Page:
Monday, January 22, 2007

Korea-Japan relations

whenever we talk about history of Korea, we can not set aside its relationship with Japan. I believe that the majority of Korean people have defined the relationship between Korea and Japan as the victim and the aggressor, respectively. Despite thriving cultural exchanges between two countries, Koreans' anti-Japanese sentiments have been witnessed still. Koreans, who have victimized themselves for a long time, tend to deny historical interpretation from Japanese angle (pro-japanese). To make matters worse, historical interpretation praising Japanese colonial period aggravated anti-japanese sentiments. Sugimoto Mikio's article (Controversies over the History of Japan-Korea Relationsby Sugimoto Mikio) is very controversial. Of course, as a Korean, I was annoyed and irritated by this article. I am wondering about other people's thoughts on the article.


Sayaka said...

Hi snowume. I suppose I am expected to give a comment as Japanese, maybe?

Ok. Sugimoto Mikio is one of the notorious Jiyu-shugi Shikan people. They are basically nationalist revisionists, and I also get upset whenever I read their writings. I actually tried to train myself in how to debate against those people by studying their lines of argument. My own blog was once targeted by many revisionists, and they kept leaving aggressive comments. I really had to figure out how to deal with them. At the same time, from my Foucaultian belief in discursive power, it is painful and dangerous to take them seriously and keep debating with them. Thus, my general response now is to "clarify my own points and ignore their later attacks."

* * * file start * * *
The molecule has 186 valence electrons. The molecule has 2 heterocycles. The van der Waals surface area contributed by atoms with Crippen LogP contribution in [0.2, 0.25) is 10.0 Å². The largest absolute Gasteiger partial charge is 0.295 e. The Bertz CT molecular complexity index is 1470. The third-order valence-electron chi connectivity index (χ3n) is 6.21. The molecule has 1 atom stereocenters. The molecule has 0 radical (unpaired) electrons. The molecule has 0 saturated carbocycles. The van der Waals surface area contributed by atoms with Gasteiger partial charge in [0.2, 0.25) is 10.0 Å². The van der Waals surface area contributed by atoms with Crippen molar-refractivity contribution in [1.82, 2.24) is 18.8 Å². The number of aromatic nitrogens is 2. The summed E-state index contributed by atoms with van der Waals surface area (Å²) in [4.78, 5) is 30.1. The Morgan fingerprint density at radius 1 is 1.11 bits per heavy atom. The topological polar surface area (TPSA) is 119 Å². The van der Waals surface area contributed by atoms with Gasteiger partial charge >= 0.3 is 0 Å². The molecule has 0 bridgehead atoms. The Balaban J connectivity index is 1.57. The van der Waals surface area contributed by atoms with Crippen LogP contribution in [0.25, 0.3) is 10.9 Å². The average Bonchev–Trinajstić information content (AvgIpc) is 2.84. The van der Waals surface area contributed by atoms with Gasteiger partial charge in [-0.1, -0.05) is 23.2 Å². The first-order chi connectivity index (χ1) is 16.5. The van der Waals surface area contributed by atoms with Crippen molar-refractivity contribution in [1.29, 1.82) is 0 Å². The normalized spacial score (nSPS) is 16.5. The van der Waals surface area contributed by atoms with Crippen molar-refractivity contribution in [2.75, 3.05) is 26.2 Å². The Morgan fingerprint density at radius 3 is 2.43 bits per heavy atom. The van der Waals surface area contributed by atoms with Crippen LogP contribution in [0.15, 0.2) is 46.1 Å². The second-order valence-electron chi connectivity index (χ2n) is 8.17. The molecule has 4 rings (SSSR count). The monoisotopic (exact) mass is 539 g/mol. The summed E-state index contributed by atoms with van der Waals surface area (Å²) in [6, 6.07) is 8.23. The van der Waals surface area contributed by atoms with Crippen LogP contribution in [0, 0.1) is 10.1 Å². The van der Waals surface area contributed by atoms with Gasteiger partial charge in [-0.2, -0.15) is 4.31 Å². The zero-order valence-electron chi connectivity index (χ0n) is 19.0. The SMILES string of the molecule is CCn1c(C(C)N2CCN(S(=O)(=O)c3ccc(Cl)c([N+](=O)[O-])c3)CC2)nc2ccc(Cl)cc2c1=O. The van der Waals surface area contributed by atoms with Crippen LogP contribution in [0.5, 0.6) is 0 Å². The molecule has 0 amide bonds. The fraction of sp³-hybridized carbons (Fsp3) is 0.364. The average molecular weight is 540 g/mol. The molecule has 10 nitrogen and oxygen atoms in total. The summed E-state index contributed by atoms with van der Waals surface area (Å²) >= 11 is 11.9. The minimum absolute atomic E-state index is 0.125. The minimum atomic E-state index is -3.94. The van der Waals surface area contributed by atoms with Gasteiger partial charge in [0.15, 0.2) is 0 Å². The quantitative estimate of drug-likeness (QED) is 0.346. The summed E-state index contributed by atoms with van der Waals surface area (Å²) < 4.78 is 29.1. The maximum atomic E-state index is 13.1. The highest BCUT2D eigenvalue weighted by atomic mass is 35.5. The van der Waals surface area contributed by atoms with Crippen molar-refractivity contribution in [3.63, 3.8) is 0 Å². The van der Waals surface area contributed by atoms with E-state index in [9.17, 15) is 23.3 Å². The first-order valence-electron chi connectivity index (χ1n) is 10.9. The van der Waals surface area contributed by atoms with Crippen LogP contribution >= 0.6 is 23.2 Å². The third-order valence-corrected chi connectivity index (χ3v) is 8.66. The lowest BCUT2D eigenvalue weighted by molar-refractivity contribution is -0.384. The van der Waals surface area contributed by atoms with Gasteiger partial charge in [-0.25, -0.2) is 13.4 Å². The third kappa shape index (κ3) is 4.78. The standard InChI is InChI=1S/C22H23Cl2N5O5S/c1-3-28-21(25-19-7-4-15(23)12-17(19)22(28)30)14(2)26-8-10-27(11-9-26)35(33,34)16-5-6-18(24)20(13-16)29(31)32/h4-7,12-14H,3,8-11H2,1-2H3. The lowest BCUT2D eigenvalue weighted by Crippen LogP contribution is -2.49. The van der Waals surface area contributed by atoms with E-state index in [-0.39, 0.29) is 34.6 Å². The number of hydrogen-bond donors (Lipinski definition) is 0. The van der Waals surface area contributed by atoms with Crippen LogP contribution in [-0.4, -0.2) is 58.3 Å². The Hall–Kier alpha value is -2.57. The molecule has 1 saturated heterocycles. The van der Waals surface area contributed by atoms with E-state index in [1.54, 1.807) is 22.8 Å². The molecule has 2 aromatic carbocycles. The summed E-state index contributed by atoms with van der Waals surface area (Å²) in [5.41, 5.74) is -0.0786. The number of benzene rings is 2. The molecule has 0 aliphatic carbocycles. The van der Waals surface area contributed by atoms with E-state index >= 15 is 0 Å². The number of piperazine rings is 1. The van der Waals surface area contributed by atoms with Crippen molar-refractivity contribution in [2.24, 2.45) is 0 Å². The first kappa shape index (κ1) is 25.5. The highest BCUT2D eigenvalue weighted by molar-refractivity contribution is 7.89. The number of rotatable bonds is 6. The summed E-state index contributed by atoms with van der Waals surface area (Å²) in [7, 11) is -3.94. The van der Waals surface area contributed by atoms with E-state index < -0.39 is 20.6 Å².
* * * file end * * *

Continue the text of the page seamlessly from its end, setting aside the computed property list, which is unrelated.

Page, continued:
I always try to convince my Korean friends about the following points:
1. Jiyu-shugi Shikan does not represent the entire Japan or general public opinion of the Japanese people. School history education is still leaning towards the left. Not even one percent of schools use the Jiyu-shugi Shikan textbooks (Atarashii Kyokasho series). So don't think this is the "interpretation from Japanese angle."
2. What the Jiyushugi Shikan people want is to upset Korean people and lead you into emotional debates (and show how emotional you are to Japanese audience). So stay calm. There are many Japanese intellectuals who fight Jiyushugi Shikan. Don't take Jiyushugi shikan too emotionally or seriously.

Eric said...

Wow, this is interesting! Thanks for linking it Snowume and thanks for explaining the background about the group Sayaka.

I'm looking forward to reading it as a westerner.

Erin Robinson said...

Just on the surface, as someone who's done some Taiwanese history, Sugimoto's statements about the Taiwanese are a little misleading. Yes, some Taiwanese accepted the Japanese rule, but the situation there was very very different, and, in comparison to the harsh and destructive rule of the Kuomintang during the war with the CCP, the Japanese get a boost retroactively. Of course, it's not in Sugimoto's interests to point out why the Taiwanese don't hate the Japanese, since the goal of this piece is defintely to paint the Koreans as over-emotional and irrationally angry.